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Representation of Doctor‒Patient Verbal Conflict in News Discourse of the Social Media Era : Based on Discourse Analysis of Microblog News in Mainland China

  • The Journal of Study on Language and Culture of Korea and China
  • Abbr : JSLCKC
  • 2022, (66), pp.143-174
  • DOI : 10.16874/jslckc.2022..66.006
  • Publisher : Korean Society of Study on Chinese Languge and Culture
  • Research Area : Humanities > Chinese Language and Literature
  • Received : October 10, 2022
  • Accepted : November 20, 2022
  • Published : November 30, 2022

Zou Manyun 1

1北京大学 医学人文学院 医学语言文化系

Accredited

ABSTRACT

Conflict is the most popular topic of the news media. It is the responsibility of the news media as an institutional social watchdog to report social conflicts, promote conflict settlement and reduce the possibility of their recurring. Verbal conflicts are quite common in doctor‒patient communication. If well managed, they may contribute to the development of a constructive doctor‒patient relationship, but if neglected or ill‒managed, they may lead to disasters to both sides in the clinics. Accurate and objective reporting of doctor‒patient verbal conflicts can enhance the public understanding of the conflicts and in turn help improve the quality of doctor‒patient communication. By applying Leech and Short’s (1981/2001) spectrum of discourse patterns for reporting speech and speech act theory, this paper analyzed the discourse of microblog news reports covering doctor‒patient conflict talks by mainstream news media in Mainland China. Among other findings, the Narrative Reporting of Speech Acts (NRSA) is the most common pattern used to report the speech of doctors and patients. Directives‒Expressives and Directives-Negations are the most highly frequent inductive-responsive speech act pairs to form interactive structures in reported doctor‒patient arguments. These discursive patterns are the rhetorical strategies used by the news media to improve communication efficiency in an environment of the social media era. However, some of the discourse patterns imply problems that may undermine the objectivity and accuracy of the news media in representing real doctor‒patient conflicts. The author raises discursive suggestions accordingly.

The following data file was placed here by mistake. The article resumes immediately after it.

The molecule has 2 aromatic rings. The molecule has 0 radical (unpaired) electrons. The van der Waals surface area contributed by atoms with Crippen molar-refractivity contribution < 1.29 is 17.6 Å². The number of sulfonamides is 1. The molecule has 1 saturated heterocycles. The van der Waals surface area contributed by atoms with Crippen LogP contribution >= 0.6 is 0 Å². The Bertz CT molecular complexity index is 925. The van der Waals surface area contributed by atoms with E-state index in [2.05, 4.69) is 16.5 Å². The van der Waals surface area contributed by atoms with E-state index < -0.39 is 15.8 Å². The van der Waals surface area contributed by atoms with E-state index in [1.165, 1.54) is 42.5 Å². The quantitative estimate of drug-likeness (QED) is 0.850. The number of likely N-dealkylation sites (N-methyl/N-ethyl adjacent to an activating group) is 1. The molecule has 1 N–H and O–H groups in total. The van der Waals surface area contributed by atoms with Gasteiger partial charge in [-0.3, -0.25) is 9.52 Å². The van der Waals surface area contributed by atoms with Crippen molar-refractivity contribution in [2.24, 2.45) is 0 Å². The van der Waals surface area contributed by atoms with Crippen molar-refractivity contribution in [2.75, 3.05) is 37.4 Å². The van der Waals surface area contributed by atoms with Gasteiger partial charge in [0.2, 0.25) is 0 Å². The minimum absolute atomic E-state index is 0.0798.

Citation status

* References for papers published after 2022 are currently being built.